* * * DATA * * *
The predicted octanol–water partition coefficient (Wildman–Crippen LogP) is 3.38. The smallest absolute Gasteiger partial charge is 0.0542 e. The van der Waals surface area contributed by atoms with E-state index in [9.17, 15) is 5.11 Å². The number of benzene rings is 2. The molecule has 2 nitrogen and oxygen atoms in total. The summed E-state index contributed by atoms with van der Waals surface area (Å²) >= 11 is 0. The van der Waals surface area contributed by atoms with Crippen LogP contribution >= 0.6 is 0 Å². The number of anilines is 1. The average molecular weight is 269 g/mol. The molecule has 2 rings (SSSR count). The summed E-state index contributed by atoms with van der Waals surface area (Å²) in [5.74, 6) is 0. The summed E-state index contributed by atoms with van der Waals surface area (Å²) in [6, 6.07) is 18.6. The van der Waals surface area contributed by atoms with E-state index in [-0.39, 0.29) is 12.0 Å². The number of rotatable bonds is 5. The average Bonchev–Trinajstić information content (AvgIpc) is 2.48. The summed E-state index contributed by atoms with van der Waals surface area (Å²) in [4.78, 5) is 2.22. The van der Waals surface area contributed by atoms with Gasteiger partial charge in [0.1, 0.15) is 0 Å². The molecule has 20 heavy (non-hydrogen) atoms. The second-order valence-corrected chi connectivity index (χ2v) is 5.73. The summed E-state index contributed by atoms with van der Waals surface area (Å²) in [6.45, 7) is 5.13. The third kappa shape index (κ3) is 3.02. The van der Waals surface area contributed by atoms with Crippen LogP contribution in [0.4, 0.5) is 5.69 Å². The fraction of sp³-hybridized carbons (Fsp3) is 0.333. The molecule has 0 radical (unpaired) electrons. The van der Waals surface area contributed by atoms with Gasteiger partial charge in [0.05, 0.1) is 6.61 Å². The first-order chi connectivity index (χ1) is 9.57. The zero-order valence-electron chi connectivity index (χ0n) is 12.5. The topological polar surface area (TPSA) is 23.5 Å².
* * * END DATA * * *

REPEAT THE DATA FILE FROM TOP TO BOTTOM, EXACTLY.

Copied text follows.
The predicted octanol–water partition coefficient (Wildman–Crippen LogP) is 3.38. The smallest absolute Gasteiger partial charge is 0.0542 e. The van der Waals surface area contributed by atoms with E-state index in [9.17, 15) is 5.11 Å². The number of benzene rings is 2. The molecule has 2 nitrogen and oxygen atoms in total. The summed E-state index contributed by atoms with van der Waals surface area (Å²) >= 11 is 0. The van der Waals surface area contributed by atoms with Crippen LogP contribution >= 0.6 is 0 Å². The number of anilines is 1. The average molecular weight is 269 g/mol. The molecule has 2 rings (SSSR count). The summed E-state index contributed by atoms with van der Waals surface area (Å²) in [5.74, 6) is 0. The summed E-state index contributed by atoms with van der Waals surface area (Å²) in [6, 6.07) is 18.6. The van der Waals surface area contributed by atoms with E-state index in [-0.39, 0.29) is 12.0 Å². The number of rotatable bonds is 5. The average Bonchev–Trinajstić information content (AvgIpc) is 2.48. The summed E-state index contributed by atoms with van der Waals surface area (Å²) in [4.78, 5) is 2.22. The van der Waals surface area contributed by atoms with Gasteiger partial charge in [0.1, 0.15) is 0 Å². The molecule has 20 heavy (non-hydrogen) atoms. The second-order valence-corrected chi connectivity index (χ2v) is 5.73. The summed E-state index contributed by atoms with van der Waals surface area (Å²) in [6.45, 7) is 5.13. The third kappa shape index (κ3) is 3.02. The van der Waals surface area contributed by atoms with Crippen LogP contribution in [0.4, 0.5) is 5.69 Å². The fraction of sp³-hybridized carbons (Fsp3) is 0.333. The molecule has 0 radical (unpaired) electrons. The van der Waals surface area contributed by atoms with Gasteiger partial charge in [0.05, 0.1) is 6.61 Å². The first-order chi connectivity index (χ1) is 9.57. The zero-order valence-electron chi connectivity index (χ0n) is 12.5. The topological polar surface area (TPSA) is 23.5 Å².